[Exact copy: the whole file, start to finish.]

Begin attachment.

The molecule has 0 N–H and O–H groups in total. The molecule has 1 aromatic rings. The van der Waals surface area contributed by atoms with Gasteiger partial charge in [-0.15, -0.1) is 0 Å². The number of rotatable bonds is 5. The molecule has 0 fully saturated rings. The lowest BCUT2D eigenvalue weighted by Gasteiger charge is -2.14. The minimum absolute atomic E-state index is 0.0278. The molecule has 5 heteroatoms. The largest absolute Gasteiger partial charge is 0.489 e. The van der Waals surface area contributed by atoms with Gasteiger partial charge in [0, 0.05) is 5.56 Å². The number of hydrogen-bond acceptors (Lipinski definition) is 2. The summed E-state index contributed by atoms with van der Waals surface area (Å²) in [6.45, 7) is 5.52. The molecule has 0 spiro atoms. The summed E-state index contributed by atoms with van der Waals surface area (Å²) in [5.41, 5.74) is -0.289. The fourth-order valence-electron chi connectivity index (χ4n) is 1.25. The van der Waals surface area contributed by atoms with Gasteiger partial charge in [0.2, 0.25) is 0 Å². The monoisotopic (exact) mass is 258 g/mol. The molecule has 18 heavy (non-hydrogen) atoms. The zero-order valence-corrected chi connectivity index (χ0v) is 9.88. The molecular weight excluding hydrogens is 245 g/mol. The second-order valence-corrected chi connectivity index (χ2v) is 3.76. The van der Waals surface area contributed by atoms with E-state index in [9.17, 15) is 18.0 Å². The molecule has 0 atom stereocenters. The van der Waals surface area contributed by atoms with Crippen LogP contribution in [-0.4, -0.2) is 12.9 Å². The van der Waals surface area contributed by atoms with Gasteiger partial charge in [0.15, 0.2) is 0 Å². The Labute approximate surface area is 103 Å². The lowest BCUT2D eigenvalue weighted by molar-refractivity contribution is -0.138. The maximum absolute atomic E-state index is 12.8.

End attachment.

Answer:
The molecule has 0 N–H and O–H groups in total. The molecule has 1 aromatic rings. The van der Waals surface area contributed by atoms with Gasteiger partial charge in [-0.15, -0.1) is 0 Å². The number of rotatable bonds is 5. The molecule has 0 fully saturated rings. The lowest BCUT2D eigenvalue weighted by Gasteiger charge is -2.14. The minimum absolute atomic E-state index is 0.0278. The molecule has 5 heteroatoms. The largest absolute Gasteiger partial charge is 0.489 e. The van der Waals surface area contributed by atoms with Gasteiger partial charge in [0, 0.05) is 5.56 Å². The number of hydrogen-bond acceptors (Lipinski definition) is 2. The summed E-state index contributed by atoms with van der Waals surface area (Å²) in [6.45, 7) is 5.52. The molecule has 0 spiro atoms. The summed E-state index contributed by atoms with van der Waals surface area (Å²) in [5.41, 5.74) is -0.289. The fourth-order valence-electron chi connectivity index (χ4n) is 1.25. The van der Waals surface area contributed by atoms with Gasteiger partial charge in [0.2, 0.25) is 0 Å². The monoisotopic (exact) mass is 258 g/mol. The molecule has 18 heavy (non-hydrogen) atoms. The zero-order valence-corrected chi connectivity index (χ0v) is 9.88. The molecular weight excluding hydrogens is 245 g/mol. The second-order valence-corrected chi connectivity index (χ2v) is 3.76. The van der Waals surface area contributed by atoms with E-state index in [9.17, 15) is 18.0 Å². The molecule has 0 atom stereocenters. The van der Waals surface area contributed by atoms with Crippen LogP contribution in [-0.4, -0.2) is 12.9 Å². The van der Waals surface area contributed by atoms with Gasteiger partial charge in [0.15, 0.2) is 0 Å². The Labute approximate surface area is 103 Å². The lowest BCUT2D eigenvalue weighted by molar-refractivity contribution is -0.138. The maximum absolute atomic E-state index is 12.8.